ALLOUEZ, Wisconsin — Many children grow up playing with dolls. Some, who are now adults today, might even have had a “nun doll” dressed in a religious habit to play with years ago.
Denise (Borlee) Willems never had a nun doll, but she and her seven siblings did have a priest doll.
“We played with it in the 1960s,” Willems told The Compass, newspaper of the Diocese of Green Bay, Wisconsin.
It wasn’t for everyday play, but the Borlee children used it occasionally. “And we pulled it out for holidays,” Willems added.
The priest doll was a store-bought doll that began a new life thanks to Willems’ grandmother Agnes Pigeon. Agnes bought four “GI Joe” dolls and transformed them into priest dolls for each of her four daughters’ children. Their handmade outfits included vestments — one set done in each of the different colors of the liturgical year — as well as a priest’s black suit, complete with a Roman collar.
“My grandmother was a sewer and did a lot of seamstress work for her family,” Willems said. “They were well done.”
However, there are no children left in the family who would play with the doll today. So Willems, a member of Resurrection Parish in Allouez, wanted to donate her family’s doll.
Willems felt the workmanship reflected by the doll and his accoutrements were too good not to find them a new home. “I didn’t just want to throw things like that away,” she said. “I was going to call the diocese and then my brother and his wife (Mike and Suzi Borlee) said the cathedral has a museum.”
So the doll has been donated “in honor of the Borlee children” to the Diocese of Green Bay Museum at St. Francis Xavier Cathedral in Green Bay.
“The vestments are unbelievable,” said Sherry Steffel, president of the museum’s board. “They look incredible and everybody on the museum board agreed. The colors are bright. It’s the appropriate kind of cloth. They aren’t plain; they are embossed. They include the chasuble, stole and an alb. Very much like vestments are today.”
However, the donation includes more than vestments. There also is a handmade wooden altar — which Willems said was a later addition. She recalled the one originally made by her grandfather Alvin Pigeon for the doll’s Mass set was larger and more elaborate.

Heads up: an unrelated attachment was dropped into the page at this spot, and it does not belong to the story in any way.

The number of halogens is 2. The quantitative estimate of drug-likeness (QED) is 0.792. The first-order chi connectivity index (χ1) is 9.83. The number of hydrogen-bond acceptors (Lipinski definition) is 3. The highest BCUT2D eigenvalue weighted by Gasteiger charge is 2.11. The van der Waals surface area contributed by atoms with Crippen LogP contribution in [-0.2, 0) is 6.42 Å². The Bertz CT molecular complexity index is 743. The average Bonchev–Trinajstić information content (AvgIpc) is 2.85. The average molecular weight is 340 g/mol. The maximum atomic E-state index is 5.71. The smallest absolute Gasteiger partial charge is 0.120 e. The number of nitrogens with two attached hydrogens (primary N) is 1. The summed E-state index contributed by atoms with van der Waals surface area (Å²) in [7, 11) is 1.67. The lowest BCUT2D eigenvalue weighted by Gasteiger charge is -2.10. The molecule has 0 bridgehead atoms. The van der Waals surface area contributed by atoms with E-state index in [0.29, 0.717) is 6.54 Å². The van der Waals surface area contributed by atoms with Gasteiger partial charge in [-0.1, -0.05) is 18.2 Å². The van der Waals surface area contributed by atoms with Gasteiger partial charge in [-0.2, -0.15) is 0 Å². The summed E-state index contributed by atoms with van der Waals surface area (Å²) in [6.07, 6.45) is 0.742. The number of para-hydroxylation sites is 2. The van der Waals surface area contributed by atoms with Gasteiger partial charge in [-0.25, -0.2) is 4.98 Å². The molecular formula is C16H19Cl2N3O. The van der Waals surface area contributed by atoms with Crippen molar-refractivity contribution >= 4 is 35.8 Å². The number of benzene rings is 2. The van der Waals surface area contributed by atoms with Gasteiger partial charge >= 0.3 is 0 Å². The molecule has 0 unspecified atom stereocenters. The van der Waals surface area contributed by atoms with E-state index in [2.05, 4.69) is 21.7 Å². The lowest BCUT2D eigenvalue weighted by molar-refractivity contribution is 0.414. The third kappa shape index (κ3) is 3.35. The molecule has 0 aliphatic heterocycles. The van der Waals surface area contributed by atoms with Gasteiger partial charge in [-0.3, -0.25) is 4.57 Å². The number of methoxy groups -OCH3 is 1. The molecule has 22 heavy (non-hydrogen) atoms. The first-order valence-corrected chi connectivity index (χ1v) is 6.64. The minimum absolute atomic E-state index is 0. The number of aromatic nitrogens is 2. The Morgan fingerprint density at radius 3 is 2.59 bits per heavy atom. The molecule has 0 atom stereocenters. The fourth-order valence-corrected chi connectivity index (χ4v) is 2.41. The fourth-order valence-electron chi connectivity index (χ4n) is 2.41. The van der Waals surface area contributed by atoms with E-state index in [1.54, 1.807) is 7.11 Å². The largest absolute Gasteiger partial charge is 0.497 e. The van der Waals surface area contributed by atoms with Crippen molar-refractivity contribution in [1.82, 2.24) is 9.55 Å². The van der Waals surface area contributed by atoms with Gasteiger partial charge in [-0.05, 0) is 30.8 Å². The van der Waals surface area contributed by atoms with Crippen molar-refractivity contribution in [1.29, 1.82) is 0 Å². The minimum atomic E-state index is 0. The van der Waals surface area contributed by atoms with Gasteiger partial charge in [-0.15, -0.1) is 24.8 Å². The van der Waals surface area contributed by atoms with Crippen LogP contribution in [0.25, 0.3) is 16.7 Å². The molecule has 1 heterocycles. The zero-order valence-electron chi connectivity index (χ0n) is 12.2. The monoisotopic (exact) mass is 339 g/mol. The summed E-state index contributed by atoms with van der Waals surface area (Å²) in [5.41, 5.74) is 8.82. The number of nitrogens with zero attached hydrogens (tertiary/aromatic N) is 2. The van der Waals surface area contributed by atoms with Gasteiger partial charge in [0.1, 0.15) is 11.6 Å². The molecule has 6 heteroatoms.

“We had a better altar. I don’t know what happened to it,” Willems said. “It was heavier wood.”
There also are tiny prayer books, a chalice, candlesticks, a missal stand and a plastic monstrance for eucharistic adoration. The chalice even has a purificator.
Willems also remembered that, when they played with the priest doll, their grandmother even made sure there were small hosts for the chalice.
“Grandma was pretty strict Catholic,” Willems remembered. She recalled that both her grandparents were Franciscan tertiaries (Third Order members) and were each buried in Franciscan habits, as is allowed for tertiaries. They belonged to St. Mary of the Angels Parish in Green Bay.
Not only was there the priest doll, which was used at holidays, Willems also recalled other childhood Christmas traditions.
“Growing up, when I was a kid — 5, 6, 7 — we would reenact Mary and Joseph going to Bethlehem,” Willems said. “We did things like that in a Catholic family. And those are some fun memories that I have now.”
None of the children or their cousins became priests. However, Willems does have a great aunt on her father’s side, Sister Martin Vandervest, who is a Sister of St. Francis of the Holy Cross in Green Bay.
As for the display of her childhood toys — which is still being designed at the museum — Willems said she and her siblings are proud. “I hope people will look at that and say that it was amazing work,” she said.
Kasten is associate editor of The Compass, newspaper of the Diocese of Green Bay.